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Calcutta High Court
Basiruddin Ahmed vs Emperor on 13 January, 1909
Equivalent citations: 4 Ind Cas 48
Bench: Holmwood, Ryves


1. This is an appeal from a conviction under Section 408 of the Indian Penal Code and a sentence of two years’ rigorous imprisonment passed by the Sessions Judge upon the unanimous finding of the jury that the accused Basiruddin Ahmed Sheik was guilty in regard to all the ten receipts upon which he had been charged. There appear to have been certain other charges amounting altogether to the sum of Rs. 46-11; but the learned Judge very properly only tried three of the charges and reserved the others. The amount, therefore, for which the accused was tried in this case was approximately Rs. 5-10. We can find no misdirection in the charge of the learned Judge to the jury.

2. It is urged before us that the use of the expression “implied contract” is erroneous. Possibly, it is not a happy expression. But the expression which the Judge should have used would have been a far stronger one and would have gone far more against the accused person, for it appears to us that when a person accepts a salary for the purpose of collecting money and accounting for the same and giving receipts to the payers, he accepts an “express trust.” What the jury had to find was whether there was a breach of trust with respect to the sums and we are unable to find any misdirection as to that matter.

3. Another point as regards the charge is that the prosecution says that the accused deviated from the practice in several ways and that he actually realised sums of annas nine (9) in each case on behalf of the Committee and did not credit them and the circumstances were such that he had no intention of crediting them at a later date. We find that this is not the learned Judge’s own statement to the jury. He says what the prosecution says and he leaves it to the jury to decide whether the circumstances were such that fraudulent intention was to be inferred. The jury evidently did infer fraudulent intention and we are unable to see on the evidence how they could possibly come to any other conclusion.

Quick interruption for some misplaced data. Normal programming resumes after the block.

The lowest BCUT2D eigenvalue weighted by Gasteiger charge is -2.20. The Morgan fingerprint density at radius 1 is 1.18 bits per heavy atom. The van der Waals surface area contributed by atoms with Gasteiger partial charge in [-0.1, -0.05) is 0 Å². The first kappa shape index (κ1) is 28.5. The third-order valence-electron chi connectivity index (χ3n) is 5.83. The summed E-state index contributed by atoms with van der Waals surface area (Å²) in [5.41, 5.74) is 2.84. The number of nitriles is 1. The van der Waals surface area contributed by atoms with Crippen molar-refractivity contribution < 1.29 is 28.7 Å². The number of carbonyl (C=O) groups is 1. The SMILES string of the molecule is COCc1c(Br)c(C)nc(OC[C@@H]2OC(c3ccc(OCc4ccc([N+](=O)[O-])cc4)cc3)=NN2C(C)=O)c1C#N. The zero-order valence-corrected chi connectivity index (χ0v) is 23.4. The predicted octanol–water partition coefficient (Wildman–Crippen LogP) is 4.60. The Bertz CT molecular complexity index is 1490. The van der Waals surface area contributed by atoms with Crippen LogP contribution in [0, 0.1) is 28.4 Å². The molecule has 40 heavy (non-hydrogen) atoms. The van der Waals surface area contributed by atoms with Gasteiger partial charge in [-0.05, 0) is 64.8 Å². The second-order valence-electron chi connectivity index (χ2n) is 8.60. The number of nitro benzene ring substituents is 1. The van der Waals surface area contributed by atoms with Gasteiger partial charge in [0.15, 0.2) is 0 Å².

4. The only other point to be considered is the question of the sentence; and as in all these embezzlement cases the danger of reducing a sentence on a small item which has been tried first when there are other items to follow it, is that it would only result in further harassing the accused person in renewed trials, so it seems to us that the sentence of two years’ rigorous imprisonment which has been awarded by the Sessions Judge in this case is sufficient punishment for all that the accused is shown to have done in each case now before us and we should be rather inclined to direct under Section 240 of the Criminal Procedure Code, that no further proceedings be taken than that the present sentence should be reduced and the case tried in driblets.

5. We, therefore, direct that this appeal be dismissed and the conviction and sentence be upheld with the proviso that no further proceedings be taken in the Criminal Court against this man as regards the sums said to have been embezzled in his office as mohurir to the Jamalpur Cattle Committee.

6. As the accused person is on bail, he must surrender to the District Magistrate and serve out the rest of his sentence.

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